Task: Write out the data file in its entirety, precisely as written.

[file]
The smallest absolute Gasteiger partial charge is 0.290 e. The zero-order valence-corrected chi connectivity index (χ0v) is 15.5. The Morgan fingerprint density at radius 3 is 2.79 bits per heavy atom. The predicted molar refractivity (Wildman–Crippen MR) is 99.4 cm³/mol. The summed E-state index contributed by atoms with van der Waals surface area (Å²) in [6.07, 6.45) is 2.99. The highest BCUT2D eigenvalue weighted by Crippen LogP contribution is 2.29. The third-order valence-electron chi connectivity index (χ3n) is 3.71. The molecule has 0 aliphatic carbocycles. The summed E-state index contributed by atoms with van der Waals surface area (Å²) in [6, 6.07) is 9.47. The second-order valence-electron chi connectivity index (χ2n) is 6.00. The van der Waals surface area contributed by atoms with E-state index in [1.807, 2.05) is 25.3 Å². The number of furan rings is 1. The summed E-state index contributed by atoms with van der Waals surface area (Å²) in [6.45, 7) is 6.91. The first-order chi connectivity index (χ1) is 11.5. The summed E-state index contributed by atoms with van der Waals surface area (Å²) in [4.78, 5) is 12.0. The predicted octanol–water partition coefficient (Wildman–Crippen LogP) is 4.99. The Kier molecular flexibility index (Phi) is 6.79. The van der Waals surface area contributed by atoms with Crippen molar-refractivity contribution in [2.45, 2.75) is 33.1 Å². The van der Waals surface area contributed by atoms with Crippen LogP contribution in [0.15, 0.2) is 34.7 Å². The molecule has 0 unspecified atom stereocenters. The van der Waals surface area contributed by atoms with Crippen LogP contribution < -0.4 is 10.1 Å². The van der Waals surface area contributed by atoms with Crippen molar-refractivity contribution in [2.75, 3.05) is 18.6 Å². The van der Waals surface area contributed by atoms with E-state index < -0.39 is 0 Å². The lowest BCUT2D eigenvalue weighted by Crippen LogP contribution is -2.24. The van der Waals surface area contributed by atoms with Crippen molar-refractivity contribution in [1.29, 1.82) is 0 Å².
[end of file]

The smallest absolute Gasteiger partial charge is 0.290 e. The zero-order valence-corrected chi connectivity index (χ0v) is 15.5. The Morgan fingerprint density at radius 3 is 2.79 bits per heavy atom. The predicted molar refractivity (Wildman–Crippen MR) is 99.4 cm³/mol. The summed E-state index contributed by atoms with van der Waals surface area (Å²) in [6.07, 6.45) is 2.99. The highest BCUT2D eigenvalue weighted by Crippen LogP contribution is 2.29. The third-order valence-electron chi connectivity index (χ3n) is 3.71. The molecule has 0 aliphatic carbocycles. The summed E-state index contributed by atoms with van der Waals surface area (Å²) in [6, 6.07) is 9.47. The second-order valence-electron chi connectivity index (χ2n) is 6.00. The van der Waals surface area contributed by atoms with E-state index in [1.807, 2.05) is 25.3 Å². The number of furan rings is 1. The summed E-state index contributed by atoms with van der Waals surface area (Å²) in [6.45, 7) is 6.91. The first-order chi connectivity index (χ1) is 11.5. The summed E-state index contributed by atoms with van der Waals surface area (Å²) in [4.78, 5) is 12.0. The predicted octanol–water partition coefficient (Wildman–Crippen LogP) is 4.99. The Kier molecular flexibility index (Phi) is 6.79. The van der Waals surface area contributed by atoms with Crippen molar-refractivity contribution in [2.45, 2.75) is 33.1 Å². The van der Waals surface area contributed by atoms with Crippen LogP contribution in [0.15, 0.2) is 34.7 Å². The molecule has 0 unspecified atom stereocenters. The van der Waals surface area contributed by atoms with Crippen LogP contribution < -0.4 is 10.1 Å². The van der Waals surface area contributed by atoms with Crippen molar-refractivity contribution in [2.75, 3.05) is 18.6 Å². The van der Waals surface area contributed by atoms with E-state index < -0.39 is 0 Å². The lowest BCUT2D eigenvalue weighted by Crippen LogP contribution is -2.24. The van der Waals surface area contributed by atoms with Crippen molar-refractivity contribution in [1.29, 1.82) is 0 Å².